A: If a building is certified as historic, you may be able to claim a credit for 20 percent of the renovation costs. Your state historic preservation office should have details.
Q: Can I get a federal tax credit to help buy an energy-efficient dishwasher?
A: Sorry, appliances don't qualify. But there are plenty of breaks if you invest in energy saving in your principal residence between January 1, 2009, and December 31, 2010. And you can use these breaks even if you benefited from similar ones in earlier years.
High-efficiency central heating and cooling systems, water heaters, biomass stoves, windows and doors, insulation, and heat-deflecting roofs are among the upgrades that qualify. For details, go to .
The credit represents 30 percent of the purchase price of one or more products, maxing out at a total of $1,500 combined for both years. In the case of central heating and cooling, you can apply the credit to labor costs, too. Keep in mind that products must have high Energy Star ratings and are expected to be in use longer than five years.
You'll need to keep a certification statement from the manufacturer or installer and fill out a Form 5695 (available at ). And if you're audited, you'll have to produce receipts and proof of installation; buying an energy-efficient water heater and storing it in the garage doesn't count.
Q: What about switching to alternative energy?
A: The tax credits here are even more generous: up to 30 percent of the cost, with no cap, for big-ticket items such as solar electric, solar hot water, wind power, and geothermal heating and cooling. If you can't take full advantage of the credit on your 2009 return, you can carry some of it over to your 2010 return.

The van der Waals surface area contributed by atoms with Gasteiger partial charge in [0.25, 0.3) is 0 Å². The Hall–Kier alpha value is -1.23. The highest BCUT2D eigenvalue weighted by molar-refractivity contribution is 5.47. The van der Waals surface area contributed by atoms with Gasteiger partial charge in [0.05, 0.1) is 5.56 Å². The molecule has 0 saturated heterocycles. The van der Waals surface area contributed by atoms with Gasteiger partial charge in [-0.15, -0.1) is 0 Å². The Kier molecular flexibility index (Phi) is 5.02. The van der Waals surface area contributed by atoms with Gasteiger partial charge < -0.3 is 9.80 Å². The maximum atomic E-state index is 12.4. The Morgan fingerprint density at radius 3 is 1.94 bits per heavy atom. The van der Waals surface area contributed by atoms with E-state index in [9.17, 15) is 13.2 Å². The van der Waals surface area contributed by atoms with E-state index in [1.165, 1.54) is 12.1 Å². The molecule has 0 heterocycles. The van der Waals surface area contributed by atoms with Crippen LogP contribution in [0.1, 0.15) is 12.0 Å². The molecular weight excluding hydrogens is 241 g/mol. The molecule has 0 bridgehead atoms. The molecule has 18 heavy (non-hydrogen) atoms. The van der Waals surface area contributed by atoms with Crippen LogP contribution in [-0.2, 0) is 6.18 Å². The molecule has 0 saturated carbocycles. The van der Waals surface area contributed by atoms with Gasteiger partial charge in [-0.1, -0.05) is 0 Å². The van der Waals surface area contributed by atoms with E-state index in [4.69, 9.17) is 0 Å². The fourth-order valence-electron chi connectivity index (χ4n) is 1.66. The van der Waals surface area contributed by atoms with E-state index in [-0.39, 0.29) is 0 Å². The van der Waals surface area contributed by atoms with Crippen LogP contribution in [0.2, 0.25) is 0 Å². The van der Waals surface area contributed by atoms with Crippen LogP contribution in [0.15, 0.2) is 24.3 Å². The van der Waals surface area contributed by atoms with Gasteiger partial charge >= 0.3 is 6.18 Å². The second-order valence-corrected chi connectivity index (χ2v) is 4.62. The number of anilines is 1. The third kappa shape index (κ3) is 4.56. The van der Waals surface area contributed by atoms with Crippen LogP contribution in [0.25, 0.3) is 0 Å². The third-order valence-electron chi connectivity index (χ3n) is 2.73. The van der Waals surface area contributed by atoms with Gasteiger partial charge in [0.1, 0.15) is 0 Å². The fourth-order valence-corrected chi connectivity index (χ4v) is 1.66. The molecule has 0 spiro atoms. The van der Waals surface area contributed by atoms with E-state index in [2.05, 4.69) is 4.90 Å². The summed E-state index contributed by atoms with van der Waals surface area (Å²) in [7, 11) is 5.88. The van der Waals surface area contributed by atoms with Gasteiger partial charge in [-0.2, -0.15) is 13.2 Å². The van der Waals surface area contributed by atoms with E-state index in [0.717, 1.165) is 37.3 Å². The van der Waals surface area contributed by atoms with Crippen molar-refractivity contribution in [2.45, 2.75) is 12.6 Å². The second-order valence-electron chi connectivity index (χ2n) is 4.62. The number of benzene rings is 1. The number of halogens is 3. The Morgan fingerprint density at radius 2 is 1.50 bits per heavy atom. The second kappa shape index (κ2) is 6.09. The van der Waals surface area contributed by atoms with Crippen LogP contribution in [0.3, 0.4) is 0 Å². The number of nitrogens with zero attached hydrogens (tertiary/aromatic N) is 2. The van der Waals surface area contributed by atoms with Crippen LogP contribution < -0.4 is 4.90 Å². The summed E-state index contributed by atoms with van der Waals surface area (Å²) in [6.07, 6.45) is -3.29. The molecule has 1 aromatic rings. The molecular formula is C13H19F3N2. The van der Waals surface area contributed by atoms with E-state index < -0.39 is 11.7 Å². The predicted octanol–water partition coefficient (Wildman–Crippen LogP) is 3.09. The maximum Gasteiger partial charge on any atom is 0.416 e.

Credits for alternative energy are authorized through 2016, so if you haven't made the switch yet, there's still time.
By the way, the solar hot-water subsidy applies to your daily hot-water needs, not your pool or hot tub.
April 15 Checklist
Consult your tax accountant or financial adviser. You may deserve a break if, during 2009, you:
...bought a home. You may be able to get back $8,000.
...paid real estate taxes on a first or second home (including a livable RV!). You can take a deduction for real estate taxes in 2009 even if you don't itemize.
...took out a home-equity loan. If you borrowed up to $100,000—and spent it on anything, be it home related or not—you may be able to deduct the interest.
...refinanced to pay for a renovation. If you refinanced with a mortgage of up to $1 million to make improvements, you may be able to deduct the interest as "home acquisition debt." Caveat: The allowable amount is affected by your home's fair market value.
...endured a fire, storm, or other calamity. You may be able to deduct a portion of your unreimbursed losses.
...made certain energy-saving investments. It's not quite cash for caulkers, but almost.
Bernie Bossert, Tax Institute at H&R Block, Kansas City, MO.
"Don't wait till April to organize receipts and documents. Color-code them for easy sorting."